Cytokine Storms and Immune System Response to SARS-CoV-2
As more and more people are diagnosed with COVID-19 each day, we see that this disease can vary in its severity. Some people are asymptomatic, some have mild cases, and some have much more severe cases that are likely to produce lasting damage. The most severe of these COVID-19 cases are caused largely because the immune system, a system set in place to heal our bodies, ends up doing more harm than good. When people are infected by SARS-CoV-2, the virus that causes COVID-19, the virus can sometimes incite a dysfunctional and damaging immune system response.
Generally, once in the cell viruses will hijack the host cell to express viral DNA, create an optimized environment, and activate viral replication. The infected cell will detect virus replication through pattern recognition receptors. These receptors recognize the unusual RNA structures formed by the replicating virus and will activate two types of transcription factors. This activation will trigger the generation of cytokines. Cytokines are small signaling proteins that alter the immune system response. There are a variety of different types of cytokines, each with different functions – some are pro-inflammatory, some are anti-inflammatory. In this case, pro-inflammatory cytokines are produced in order to direct white blood cells to the infection site and increase inflammation.
Inflammation can occur any time cells are damaged by bacteria, viruses, heat, toxins, or injury. Damaged cells release chemicals that will lead to swelling and will attract white blood cells to destroy the injured cells. This response can sometimes injure local tissue, but typically repair processes begin shortly after the inflammation and the tissue is restored.
A healthy immune response is capable of clearing away infected cells and inactivating the virus. Inflammation will occur, interferons will hinder virus replication, neutralizing antibodies will inactivate the virus, and white blood cells will eliminate infected cells and destroy the neutralized virus.
Like other respiratory diseases and coronaviruses, SARS-CoV-2 can interfere with this response and lead to an unhealthy and dysfunctional immune system response. Instead of cytokines helping the body, the overproduction of cytokines creates a cytokine storm that is harmful and damaging. A cytokine storm leads to hyperinflammation, which means that there is so much inflammation that the alveoli, or tiny air sacs in the lungs are damaged.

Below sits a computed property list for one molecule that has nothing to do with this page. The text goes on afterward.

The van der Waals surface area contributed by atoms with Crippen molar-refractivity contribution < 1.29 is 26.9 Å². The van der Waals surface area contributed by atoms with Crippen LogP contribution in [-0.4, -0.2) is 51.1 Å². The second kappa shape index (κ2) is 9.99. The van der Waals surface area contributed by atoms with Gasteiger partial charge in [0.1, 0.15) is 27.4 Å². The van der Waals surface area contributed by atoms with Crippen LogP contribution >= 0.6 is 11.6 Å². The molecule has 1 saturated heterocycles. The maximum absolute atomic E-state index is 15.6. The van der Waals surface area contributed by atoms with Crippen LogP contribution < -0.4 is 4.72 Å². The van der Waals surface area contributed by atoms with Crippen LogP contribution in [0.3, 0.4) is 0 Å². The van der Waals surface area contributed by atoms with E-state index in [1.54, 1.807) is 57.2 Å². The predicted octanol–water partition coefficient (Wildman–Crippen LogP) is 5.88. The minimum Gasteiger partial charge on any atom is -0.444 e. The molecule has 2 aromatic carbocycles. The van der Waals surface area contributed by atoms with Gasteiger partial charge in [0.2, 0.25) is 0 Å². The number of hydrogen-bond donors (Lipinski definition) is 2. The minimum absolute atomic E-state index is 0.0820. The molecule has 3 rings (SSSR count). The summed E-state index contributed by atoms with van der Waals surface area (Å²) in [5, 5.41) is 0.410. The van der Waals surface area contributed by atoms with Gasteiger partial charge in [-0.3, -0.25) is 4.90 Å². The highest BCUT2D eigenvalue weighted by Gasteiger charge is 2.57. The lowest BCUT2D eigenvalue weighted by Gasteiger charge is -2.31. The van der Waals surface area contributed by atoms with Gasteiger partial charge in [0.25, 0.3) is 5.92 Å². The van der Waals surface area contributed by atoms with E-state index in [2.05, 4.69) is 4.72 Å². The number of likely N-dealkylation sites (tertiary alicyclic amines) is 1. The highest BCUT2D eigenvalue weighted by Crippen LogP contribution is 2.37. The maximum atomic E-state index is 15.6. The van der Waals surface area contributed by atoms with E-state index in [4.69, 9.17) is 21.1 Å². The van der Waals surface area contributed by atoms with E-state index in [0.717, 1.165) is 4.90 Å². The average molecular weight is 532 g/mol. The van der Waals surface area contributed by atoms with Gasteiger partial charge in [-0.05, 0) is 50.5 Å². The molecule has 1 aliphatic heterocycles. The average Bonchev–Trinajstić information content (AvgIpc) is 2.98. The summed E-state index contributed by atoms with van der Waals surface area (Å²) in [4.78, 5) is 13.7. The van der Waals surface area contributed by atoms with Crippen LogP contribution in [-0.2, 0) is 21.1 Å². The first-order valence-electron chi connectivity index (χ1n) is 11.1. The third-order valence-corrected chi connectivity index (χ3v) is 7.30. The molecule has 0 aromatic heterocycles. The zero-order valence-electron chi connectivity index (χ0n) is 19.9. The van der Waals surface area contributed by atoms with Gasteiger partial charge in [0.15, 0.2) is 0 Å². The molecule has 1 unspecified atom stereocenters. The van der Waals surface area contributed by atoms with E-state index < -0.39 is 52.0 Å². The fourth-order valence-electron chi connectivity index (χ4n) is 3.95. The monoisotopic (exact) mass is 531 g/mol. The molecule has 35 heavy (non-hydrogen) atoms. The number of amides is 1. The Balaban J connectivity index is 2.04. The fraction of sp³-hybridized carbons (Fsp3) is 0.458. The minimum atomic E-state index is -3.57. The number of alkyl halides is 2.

The damage to the alveoli can lead to pneumonia, where the alveoli in the lungs fill with fluid and breathing becomes extremely difficult. More severe cases can become Acute Respiratory Distress Syndrome (ARDS). At this stage, the fluid in the lungs and subsequent low blood oxygen levels stops other organs from receiving the oxygen they need to function. Ventilation is usually necessary for people with ARDS. Eventually, ARDS can progress into sepsis, where the inflammation spreads throughout the body and results in organ failure.
Survivors of ARDS and sepsis will usually have permanent damage and scarring. This damage occurs because the body replaces injured epithelial tissue (tissue that lines organs and blood vessels) with connective tissue. While connective tissue is necessary for the body – blood, bones, and cartilage are all composed of this tissue – too much of it in the wrong place can be harmful. In the lungs, connective tissue will replace the epithelial tissue on the damaged alveoli walls, thickening and hardening the lungs. Thicker walls mean it is more difficult for oxygen to diffuse out of the alveoli and into the bloodstream to reach other organs. This makes it harder to breathe and harder for other organs to function normally. Connective tissue can also replace damage on these other organs, making it more difficult for them to do their jobs. Since there is no way to remove this connective tissue, the damage is permanent.One factor that could affect why this cytokine storm can be so severe and can lead to so much damage is that the interferon response is sometimes diminished in SARS-CoV-2 infected cells. This means that virus replication is not well blocked by the body’s immune system. More virus replication could lead to a stronger, more overpowering cytokine response.
The cytokine storm lends clues as to why certain populations are more likely to be severely affected by COVID-19. Older people and people with compromised immune systems may be more likely to have a dysfunctional immune response, possibly because a restricted immune system has trouble fighting off infection early and allows infection to spread more rapidly. The healthier, more robust immune systems of younger people may potentially help them fight off the infection better. Another theory is that children’s immune systems are less developed, so their immune system is not aggressive enough to create a cytokine storm. However, more research still needs to be conducted to see the exact factors that lead to a damaging immune system response.
Jennifer Tisoncik. “Into the Eye of the Cytokine Storm.” Microbiology and Molecular Biology Reviews 76(1): 16–32 (Mar 2012).
Mathew Tay. “The trinity of COVID-19: immunity, inflammation and intervention.” Nature Reviews Immunology (Apr 2020).
Mohsen Rokni. “Immune responses and pathogenesis of SARS‐CoV‐2 during an outbreak in Iran: Comparison with SARS and MERS.” Reviews in Medical Virology 30(3) (Apr 2020).
Qiang Liu. “The cytokine storm of severe influenza and development of immunomodulatory therapy.” Cellular & Molecular Immunology 13: 3–10 (2016).
Won-Young Kim. “Sepsis and Acute Respiratory Distress Syndrome: Recent Update.” Tuberculosis and Respiratory Diseases (Seoul) 79(2): 53–57 (Apr 2016).
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